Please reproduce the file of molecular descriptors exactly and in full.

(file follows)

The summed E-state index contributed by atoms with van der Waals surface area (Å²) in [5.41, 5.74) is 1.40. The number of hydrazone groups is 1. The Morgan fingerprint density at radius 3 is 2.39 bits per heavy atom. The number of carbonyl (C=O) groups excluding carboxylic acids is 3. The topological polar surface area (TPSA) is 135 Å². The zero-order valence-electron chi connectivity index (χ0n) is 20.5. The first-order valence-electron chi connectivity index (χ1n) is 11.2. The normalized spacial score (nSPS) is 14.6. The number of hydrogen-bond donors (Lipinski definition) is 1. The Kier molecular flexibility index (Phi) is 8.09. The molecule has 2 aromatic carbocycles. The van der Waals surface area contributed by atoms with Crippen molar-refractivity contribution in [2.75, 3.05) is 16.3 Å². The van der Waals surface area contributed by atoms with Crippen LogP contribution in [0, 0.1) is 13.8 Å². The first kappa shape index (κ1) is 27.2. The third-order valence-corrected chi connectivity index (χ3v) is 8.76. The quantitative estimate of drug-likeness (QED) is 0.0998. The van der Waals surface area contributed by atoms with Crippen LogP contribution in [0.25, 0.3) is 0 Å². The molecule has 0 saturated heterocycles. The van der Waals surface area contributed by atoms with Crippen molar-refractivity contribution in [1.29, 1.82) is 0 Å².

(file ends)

The summed E-state index contributed by atoms with van der Waals surface area (Å²) in [5.41, 5.74) is 1.40. The number of hydrazone groups is 1. The Morgan fingerprint density at radius 3 is 2.39 bits per heavy atom. The number of carbonyl (C=O) groups excluding carboxylic acids is 3. The topological polar surface area (TPSA) is 135 Å². The zero-order valence-electron chi connectivity index (χ0n) is 20.5. The first-order valence-electron chi connectivity index (χ1n) is 11.2. The normalized spacial score (nSPS) is 14.6. The number of hydrogen-bond donors (Lipinski definition) is 1. The Kier molecular flexibility index (Phi) is 8.09. The molecule has 2 aromatic carbocycles. The van der Waals surface area contributed by atoms with Crippen molar-refractivity contribution in [2.75, 3.05) is 16.3 Å². The van der Waals surface area contributed by atoms with Crippen LogP contribution in [0, 0.1) is 13.8 Å². The first kappa shape index (κ1) is 27.2. The third-order valence-corrected chi connectivity index (χ3v) is 8.76. The quantitative estimate of drug-likeness (QED) is 0.0998. The van der Waals surface area contributed by atoms with Crippen LogP contribution in [0.25, 0.3) is 0 Å². The molecule has 0 saturated heterocycles. The van der Waals surface area contributed by atoms with Crippen molar-refractivity contribution in [1.29, 1.82) is 0 Å².